It would be unfair to label Hum as a hardcore band just because they have some heavy handed guitar lines here and there. Hum also has a soft side, a pop side, a shoe-gazer side, and a psychedelic side that each appear from time to time on this album. Despite the ferocious guitar lines on many of the songs on Downward is Heavenward, lead singer Matt Talbott never really sounds angry. He actually sounds a bit introspective and reserved. The odd pairing works, though, making Hum more interesting than many of the hardcore bands playing similar music of those days. This is a slice of genuine 90s alt rock that you all msut listen to.

Monday, December 8, 2014

Beastie Boys : The Sounds of Science (1999)

Greatest hits, B-sides and Rarities from the Hip Hop Rap Rock Superstars! 

Most fans and critics would agree that few rap bands shaped the course of music in the '90s as much as the hip hoppers Beastie Boys. In the '80s, the  radical Beasties Boys trio comprising of Michael "Mike D" Diamond, Adam "MCA" Yauch and Adam "Ad-Rock" Horovitz  introduced rap to white high school kids when their Licensed to Ill broke down the barriers between rap and rock. Then, on the critically acclaimed follow-up, Paul's Boutique, the trio took sampling and rap song structure to brand new heights. Since then, the band fashioned a rap style that drew its inspiration from a multitude of musical genres - a distinctive sound that was comfortable borrowing riffs from just about any source, whether it be Cannonball Adderly, Zamfir, or even AC/DC.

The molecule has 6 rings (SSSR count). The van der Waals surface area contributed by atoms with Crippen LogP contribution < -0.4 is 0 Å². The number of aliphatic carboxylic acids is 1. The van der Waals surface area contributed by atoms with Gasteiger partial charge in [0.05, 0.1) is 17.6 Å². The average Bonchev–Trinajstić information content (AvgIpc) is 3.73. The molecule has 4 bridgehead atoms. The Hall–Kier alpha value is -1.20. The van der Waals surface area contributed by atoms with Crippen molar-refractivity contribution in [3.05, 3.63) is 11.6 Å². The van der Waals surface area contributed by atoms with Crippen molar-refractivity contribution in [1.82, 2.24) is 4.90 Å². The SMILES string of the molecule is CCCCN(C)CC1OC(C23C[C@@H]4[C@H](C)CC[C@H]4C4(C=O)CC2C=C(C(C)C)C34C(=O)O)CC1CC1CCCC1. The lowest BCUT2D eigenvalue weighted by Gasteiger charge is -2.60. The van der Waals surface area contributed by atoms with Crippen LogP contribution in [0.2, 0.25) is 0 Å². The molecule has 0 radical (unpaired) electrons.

On their greatest hits compilation The Sounds of Science, the Beastie Boys packaged most of their  biggest hits along with a few new tracks and some rarities. Though it did well commercially, by trying to appeal to both die-hard and casual fans, the group ended up satisfying neither party. Casual fans didn't give a flip about hearing the insipid "Country Mike" material, while die-hard fans really didn't want to hear "Fight for Your Right" again. It's also a safe bet that only a small portion of the band's followers actually enjoyed their excursions into hardcore punk. The band would have been better off releasing The Sounds of Science as two separate CDs – one with the rarities and new tracks and one with the hits. 

As a collection of hits, the only noticeably absent tune was "No Sleep 'til Brooklyn." Perhaps the band was still bothered by the drug references in that song. As a collection of rarities, it's a shame that neither "Rock Hard" or "Spam" were included on The Sounds of Science. These songs had popped up on bootlegs for a while, and I'm sure many fans would loved to have clean recordings of these songs. Instead, they got a cover of Benny & the Jets that features a vocal by Biz Markie. It's funny the first time, annoying after that. 

From the start, the Beastie Boys knew they could never make a definitive "Greatest Hits" album. This is mainly due to the fact that their fans held widely varied opinions about which songs were/are actually the group's best. Some claim that Licensed to Ill is the band's best record, others argue that it's their worst. Knowing this, the band decided to let their fans even make their own custom CDs too. 

Whatever your reason, this anthology (in spite of all its inconsistencies) is a must for any fan of the 90s especially the hip hop genre that this uncustomary rap rock band truly redefined.